As has been established in other answers, Google's Play Music program does not support files in ALAC. However, the M4A extension is used by several supported formats so Play Music will attempt to add these files to its library. Unfortunately, when Play Music actually tries to play these files, it causes errors. One solution (mentioned above) is to re-encode the files into a supported format.
If you want to keep ALAC files on your device for use by other players, you will need to prevent Google Play from seeing your ALAC/M4A files. After considerable research (and a fruitless exchange with Google Support), I discovered that Play Music will respect ".nomedia" files. When a .nomedia file is placed in a folder, the media scanner will ignore (recursively) that folder. While there are several techniques for putting .nomedia files in place (e.g. this list), StudioKUMA's .nomedia Manager is by far the easiest.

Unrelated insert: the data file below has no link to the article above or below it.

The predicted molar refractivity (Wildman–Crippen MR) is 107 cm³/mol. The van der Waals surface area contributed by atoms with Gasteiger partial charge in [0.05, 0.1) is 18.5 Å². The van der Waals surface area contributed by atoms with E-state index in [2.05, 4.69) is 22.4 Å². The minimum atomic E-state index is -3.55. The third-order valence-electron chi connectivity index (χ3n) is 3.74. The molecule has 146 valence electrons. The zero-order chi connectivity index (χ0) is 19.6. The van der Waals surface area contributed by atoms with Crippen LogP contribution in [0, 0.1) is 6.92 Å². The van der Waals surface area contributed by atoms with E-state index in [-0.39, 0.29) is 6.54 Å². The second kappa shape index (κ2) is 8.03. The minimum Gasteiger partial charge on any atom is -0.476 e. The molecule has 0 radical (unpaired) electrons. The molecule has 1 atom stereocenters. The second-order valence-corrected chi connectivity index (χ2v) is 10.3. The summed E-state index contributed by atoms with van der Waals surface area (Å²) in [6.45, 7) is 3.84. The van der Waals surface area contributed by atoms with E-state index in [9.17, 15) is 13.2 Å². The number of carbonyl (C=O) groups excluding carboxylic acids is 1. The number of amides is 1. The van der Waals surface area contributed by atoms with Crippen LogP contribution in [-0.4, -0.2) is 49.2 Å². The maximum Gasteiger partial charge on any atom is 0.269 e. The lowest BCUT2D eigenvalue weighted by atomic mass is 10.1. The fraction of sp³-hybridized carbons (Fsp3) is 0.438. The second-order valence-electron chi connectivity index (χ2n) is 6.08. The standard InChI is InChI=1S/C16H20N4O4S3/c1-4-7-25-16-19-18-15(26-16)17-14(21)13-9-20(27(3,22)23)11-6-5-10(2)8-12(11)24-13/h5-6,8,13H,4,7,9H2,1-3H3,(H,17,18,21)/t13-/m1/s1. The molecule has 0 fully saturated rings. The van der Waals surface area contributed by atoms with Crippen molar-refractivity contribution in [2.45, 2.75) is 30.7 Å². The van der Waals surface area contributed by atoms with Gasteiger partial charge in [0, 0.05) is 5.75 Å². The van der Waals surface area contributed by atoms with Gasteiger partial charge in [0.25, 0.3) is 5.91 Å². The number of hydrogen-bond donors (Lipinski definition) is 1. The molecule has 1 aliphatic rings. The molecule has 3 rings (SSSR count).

WARNING: While this approach is able to hide the ALAC files from Play Music, it may hide your ALAC files from the player you want to use. In my case, Rocket Music Player provides the option (1) to limit the library to specific music folders and (2) to ignore .nomedia files in those folders. This combination (for me at least) allowed me to keep and use my ALAC files without breaking Play Music (which I use to access older MP3s synced to the cloud).